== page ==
Making Mulan Right, and the Limits of On-Screen Representation

by Oanh-Nhi Nguyen and Mark Tseng Putterman

When a leaked script revealed that Disney planned to center its live-action Legend of Mulan film around a white merchant who comes to “white knight” the hero of China, the outrage was swift and fierce. After thousands signed 18MillionRising’s petition, Disney quickly responded to assure fans that all major characters would be cast as Chinese. “Don’t worry,” one patronizing headline went so far as to say, everything’s going to be fine. And by and large, the once-raging fire of #MakeMulanRight has cooled to a few glowing embers. Asian America seems to be satisfied to know that Disney won’t turn Mulan into yet another white savior film.

It’s a win, but not exactly the sort of victory you can feel great about. We’ve been through this too many times, haven’t we?

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An Open Letter to the Creators of Disney’s Live Action Mulan

by ConcernedForMulan | Originally posted at Angry Asian Man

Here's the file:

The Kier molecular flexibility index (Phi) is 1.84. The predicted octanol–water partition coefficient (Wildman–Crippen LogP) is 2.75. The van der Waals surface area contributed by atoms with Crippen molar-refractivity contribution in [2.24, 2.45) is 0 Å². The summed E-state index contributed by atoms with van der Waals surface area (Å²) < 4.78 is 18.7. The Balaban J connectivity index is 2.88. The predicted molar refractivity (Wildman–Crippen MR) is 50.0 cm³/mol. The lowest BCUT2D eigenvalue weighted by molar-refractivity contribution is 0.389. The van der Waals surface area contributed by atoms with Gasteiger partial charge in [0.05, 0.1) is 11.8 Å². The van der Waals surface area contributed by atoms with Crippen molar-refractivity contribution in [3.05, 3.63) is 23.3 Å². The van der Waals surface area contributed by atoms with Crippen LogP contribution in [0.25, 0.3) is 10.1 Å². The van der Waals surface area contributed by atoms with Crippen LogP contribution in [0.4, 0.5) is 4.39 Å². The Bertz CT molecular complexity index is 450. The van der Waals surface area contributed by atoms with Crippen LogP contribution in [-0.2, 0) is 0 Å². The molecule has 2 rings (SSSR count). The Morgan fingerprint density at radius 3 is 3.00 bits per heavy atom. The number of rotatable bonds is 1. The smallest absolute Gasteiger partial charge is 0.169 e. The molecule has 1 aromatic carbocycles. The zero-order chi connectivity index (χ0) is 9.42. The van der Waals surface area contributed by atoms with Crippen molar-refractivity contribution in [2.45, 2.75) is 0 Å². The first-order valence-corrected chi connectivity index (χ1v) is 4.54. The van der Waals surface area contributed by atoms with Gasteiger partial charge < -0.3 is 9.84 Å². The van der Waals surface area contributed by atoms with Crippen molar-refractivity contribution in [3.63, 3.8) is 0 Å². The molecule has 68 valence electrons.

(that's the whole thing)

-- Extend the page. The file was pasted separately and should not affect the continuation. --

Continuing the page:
[Ed. note: In the 24 hours since this open letter was posted on AAM, Disney has released a statement that their live action adaptation of Mulan will not feature a white love interest. We are still posting the original letter because we can confirm that the spec script discussed below does indeed exist and is still indicative of how Hollywood views Asians.]

A white merchant’s business brings him to the heart of a legendary Asian conflict — he unwittingly helps save the day while winning the heart of the Asian female. Am I describing the plotline of the Netflix series Marco Polo? No. I’m describing the spec script that Disney bought for its live-action feature film, The Legend of Mulan, which is projected for release in 2018.

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Disney’s Live-Action Mulan Launches ‘Global Casting Search’ for Chinese Actress

Disney’s 3-D live-action story of the 1998 animated hit Mulan has officially received a release date: November 2, 2018.

It will be exactly twenty years after the original film was released, with the title character voiced by Agents of S.H.I.E.L.D. star Ming-Na Wen.